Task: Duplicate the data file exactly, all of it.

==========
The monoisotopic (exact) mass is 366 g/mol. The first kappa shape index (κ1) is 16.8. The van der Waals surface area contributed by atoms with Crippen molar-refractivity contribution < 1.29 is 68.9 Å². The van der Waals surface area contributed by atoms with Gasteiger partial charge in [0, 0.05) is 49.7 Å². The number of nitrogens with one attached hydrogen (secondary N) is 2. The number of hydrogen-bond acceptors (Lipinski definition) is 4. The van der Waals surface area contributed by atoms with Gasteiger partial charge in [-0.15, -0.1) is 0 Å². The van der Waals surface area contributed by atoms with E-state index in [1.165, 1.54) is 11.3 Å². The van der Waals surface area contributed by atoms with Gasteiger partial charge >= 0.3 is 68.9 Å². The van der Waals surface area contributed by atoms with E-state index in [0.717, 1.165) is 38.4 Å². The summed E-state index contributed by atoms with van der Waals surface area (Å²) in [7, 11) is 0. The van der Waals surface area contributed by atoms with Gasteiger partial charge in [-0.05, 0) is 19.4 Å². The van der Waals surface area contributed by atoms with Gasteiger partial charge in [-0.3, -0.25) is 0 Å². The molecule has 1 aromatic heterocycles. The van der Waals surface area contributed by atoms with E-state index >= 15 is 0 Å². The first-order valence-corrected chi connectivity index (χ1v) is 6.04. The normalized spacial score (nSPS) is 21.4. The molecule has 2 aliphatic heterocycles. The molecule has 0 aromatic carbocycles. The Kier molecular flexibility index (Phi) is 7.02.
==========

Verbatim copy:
The monoisotopic (exact) mass is 366 g/mol. The first kappa shape index (κ1) is 16.8. The van der Waals surface area contributed by atoms with Crippen molar-refractivity contribution < 1.29 is 68.9 Å². The van der Waals surface area contributed by atoms with Gasteiger partial charge in [0, 0.05) is 49.7 Å². The number of nitrogens with one attached hydrogen (secondary N) is 2. The number of hydrogen-bond acceptors (Lipinski definition) is 4. The van der Waals surface area contributed by atoms with Gasteiger partial charge in [-0.15, -0.1) is 0 Å². The van der Waals surface area contributed by atoms with E-state index in [1.165, 1.54) is 11.3 Å². The van der Waals surface area contributed by atoms with Gasteiger partial charge >= 0.3 is 68.9 Å². The van der Waals surface area contributed by atoms with E-state index in [0.717, 1.165) is 38.4 Å². The summed E-state index contributed by atoms with van der Waals surface area (Å²) in [7, 11) is 0. The van der Waals surface area contributed by atoms with Gasteiger partial charge in [-0.05, 0) is 19.4 Å². The van der Waals surface area contributed by atoms with Gasteiger partial charge in [-0.3, -0.25) is 0 Å². The molecule has 1 aromatic heterocycles. The van der Waals surface area contributed by atoms with E-state index >= 15 is 0 Å². The first-order valence-corrected chi connectivity index (χ1v) is 6.04. The normalized spacial score (nSPS) is 21.4. The molecule has 2 aliphatic heterocycles. The molecule has 0 aromatic carbocycles. The Kier molecular flexibility index (Phi) is 7.02.